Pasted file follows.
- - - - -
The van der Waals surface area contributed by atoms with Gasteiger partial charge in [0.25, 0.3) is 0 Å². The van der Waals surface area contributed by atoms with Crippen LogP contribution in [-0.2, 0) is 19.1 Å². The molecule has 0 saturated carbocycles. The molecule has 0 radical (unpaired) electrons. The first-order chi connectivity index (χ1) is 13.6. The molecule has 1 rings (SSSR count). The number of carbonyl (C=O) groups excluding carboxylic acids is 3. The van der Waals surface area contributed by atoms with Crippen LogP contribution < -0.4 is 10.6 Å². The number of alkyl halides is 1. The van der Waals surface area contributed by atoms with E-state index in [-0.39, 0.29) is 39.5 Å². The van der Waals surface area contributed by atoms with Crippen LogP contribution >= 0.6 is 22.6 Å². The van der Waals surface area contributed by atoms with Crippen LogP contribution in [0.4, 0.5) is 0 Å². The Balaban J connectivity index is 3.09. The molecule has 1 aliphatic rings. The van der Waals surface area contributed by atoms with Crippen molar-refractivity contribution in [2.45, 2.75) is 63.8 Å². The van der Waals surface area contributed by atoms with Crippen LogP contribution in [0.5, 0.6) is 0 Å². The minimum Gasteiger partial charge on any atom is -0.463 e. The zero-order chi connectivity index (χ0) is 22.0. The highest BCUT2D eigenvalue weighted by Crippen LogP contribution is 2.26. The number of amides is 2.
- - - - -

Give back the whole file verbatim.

The van der Waals surface area contributed by atoms with Gasteiger partial charge in [0.25, 0.3) is 0 Å². The van der Waals surface area contributed by atoms with Crippen LogP contribution in [-0.2, 0) is 19.1 Å². The molecule has 0 saturated carbocycles. The molecule has 0 radical (unpaired) electrons. The first-order chi connectivity index (χ1) is 13.6. The molecule has 1 rings (SSSR count). The number of carbonyl (C=O) groups excluding carboxylic acids is 3. The van der Waals surface area contributed by atoms with Crippen LogP contribution < -0.4 is 10.6 Å². The number of alkyl halides is 1. The van der Waals surface area contributed by atoms with E-state index in [-0.39, 0.29) is 39.5 Å². The van der Waals surface area contributed by atoms with Crippen LogP contribution >= 0.6 is 22.6 Å². The van der Waals surface area contributed by atoms with Crippen LogP contribution in [0.4, 0.5) is 0 Å². The Balaban J connectivity index is 3.09. The molecule has 1 aliphatic rings. The van der Waals surface area contributed by atoms with Crippen molar-refractivity contribution in [2.45, 2.75) is 63.8 Å². The van der Waals surface area contributed by atoms with Crippen LogP contribution in [0.5, 0.6) is 0 Å². The minimum Gasteiger partial charge on any atom is -0.463 e. The zero-order chi connectivity index (χ0) is 22.0. The highest BCUT2D eigenvalue weighted by Crippen LogP contribution is 2.26. The number of amides is 2.